What are Chambers and Valves(1)?

Composed of upped right and left atria (similar, atrium) and lower right and left ventricles, the heart is a double pump. The atria contract and empty simultaneously into the ventricles, which contract in unison as well. The thin interatrial septum separates the atria. The thick muscular interventricular septum separates the ventricles. Positioned between the atria and ventricles are atrioventricular valves (AV valves), and potioned at the bases of the two large vessels leaving the heart are semilunar valves. Heart valves keep one-way flow of blood.

The following discussion follows the sequence in which blood flows through the atria, ventricles, and valves. It is important for us to remember that the right side of the heart (right atrium and right ventricle) receives deoxygenated blood  (blood low in oxygen) and pumps it to the lungs. Oxygenated blood (blood high in oxygen) is received by the left side of the heart (left atrium and left ventricle) from the lungs and pumps it to the body.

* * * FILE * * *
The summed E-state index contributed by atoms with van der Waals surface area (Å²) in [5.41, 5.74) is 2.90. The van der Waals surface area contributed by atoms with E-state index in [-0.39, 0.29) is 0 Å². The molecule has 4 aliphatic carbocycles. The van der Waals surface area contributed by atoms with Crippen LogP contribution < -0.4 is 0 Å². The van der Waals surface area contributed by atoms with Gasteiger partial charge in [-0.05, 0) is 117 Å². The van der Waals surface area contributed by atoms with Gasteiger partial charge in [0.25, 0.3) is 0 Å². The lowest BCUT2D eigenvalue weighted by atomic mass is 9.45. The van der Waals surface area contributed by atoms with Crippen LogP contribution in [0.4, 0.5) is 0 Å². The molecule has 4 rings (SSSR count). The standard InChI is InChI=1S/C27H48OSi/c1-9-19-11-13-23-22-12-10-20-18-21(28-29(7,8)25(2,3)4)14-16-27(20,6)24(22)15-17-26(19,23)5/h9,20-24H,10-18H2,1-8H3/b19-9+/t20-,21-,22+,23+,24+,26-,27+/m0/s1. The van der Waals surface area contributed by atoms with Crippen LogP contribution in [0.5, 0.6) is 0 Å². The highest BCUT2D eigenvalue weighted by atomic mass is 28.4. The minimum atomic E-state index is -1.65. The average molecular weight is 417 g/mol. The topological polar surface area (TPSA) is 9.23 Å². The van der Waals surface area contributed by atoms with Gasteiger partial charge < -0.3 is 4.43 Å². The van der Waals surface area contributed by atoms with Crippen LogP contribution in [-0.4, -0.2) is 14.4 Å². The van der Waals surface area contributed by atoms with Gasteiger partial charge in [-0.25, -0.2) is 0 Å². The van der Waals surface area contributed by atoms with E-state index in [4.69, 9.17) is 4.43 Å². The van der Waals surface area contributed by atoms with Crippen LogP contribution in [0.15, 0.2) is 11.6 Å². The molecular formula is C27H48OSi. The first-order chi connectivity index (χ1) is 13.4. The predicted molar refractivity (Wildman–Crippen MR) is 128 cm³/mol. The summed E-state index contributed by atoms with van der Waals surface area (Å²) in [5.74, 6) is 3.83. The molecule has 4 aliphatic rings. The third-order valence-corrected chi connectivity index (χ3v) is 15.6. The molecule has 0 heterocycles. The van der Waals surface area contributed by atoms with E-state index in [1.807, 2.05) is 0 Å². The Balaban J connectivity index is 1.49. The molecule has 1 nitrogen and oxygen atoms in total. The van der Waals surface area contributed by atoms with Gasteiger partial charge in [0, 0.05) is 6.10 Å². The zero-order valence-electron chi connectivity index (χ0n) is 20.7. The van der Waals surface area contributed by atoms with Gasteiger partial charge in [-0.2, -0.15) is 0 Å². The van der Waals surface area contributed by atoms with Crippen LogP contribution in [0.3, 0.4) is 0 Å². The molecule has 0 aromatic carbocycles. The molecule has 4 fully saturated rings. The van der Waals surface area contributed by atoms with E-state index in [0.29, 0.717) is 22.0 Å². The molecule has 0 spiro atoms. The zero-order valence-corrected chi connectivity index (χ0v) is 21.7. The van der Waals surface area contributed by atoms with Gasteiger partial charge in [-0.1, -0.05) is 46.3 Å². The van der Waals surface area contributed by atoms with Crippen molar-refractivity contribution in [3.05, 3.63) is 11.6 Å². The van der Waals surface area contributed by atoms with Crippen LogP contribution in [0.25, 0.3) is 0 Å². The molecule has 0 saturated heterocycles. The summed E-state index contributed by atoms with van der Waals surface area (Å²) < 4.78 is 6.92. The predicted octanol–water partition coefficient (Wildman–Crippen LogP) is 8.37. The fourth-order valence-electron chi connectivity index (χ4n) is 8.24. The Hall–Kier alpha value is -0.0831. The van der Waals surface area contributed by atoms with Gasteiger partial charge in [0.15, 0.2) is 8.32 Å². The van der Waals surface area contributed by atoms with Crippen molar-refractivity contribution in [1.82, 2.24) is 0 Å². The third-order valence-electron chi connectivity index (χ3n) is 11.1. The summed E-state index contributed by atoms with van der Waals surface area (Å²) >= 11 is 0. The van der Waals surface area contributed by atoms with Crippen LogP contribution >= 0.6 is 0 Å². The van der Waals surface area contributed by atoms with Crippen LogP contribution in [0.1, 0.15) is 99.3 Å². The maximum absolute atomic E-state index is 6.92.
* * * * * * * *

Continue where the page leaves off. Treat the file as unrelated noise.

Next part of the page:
Venous blood is received by the right atrium from the superior vena cava, which drains the upper portion of the body, and from the inferior vena cava, which drains the lower portion. The coronary sinus receives venous blood from the myocardium of the heart itself, and it is an additional opening into the right atrium.

 

Part 2 https://www.escritt.com/what-are-chambers-and-valves2~1870

part 3 https://www.escritt.com/what-are-chambers-and-valves3~1876

 

 

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  1. What are Chambers and Valves(2)? - April 3, 2011

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  2. What are Chambers and Valves(3)? - April 3, 2011

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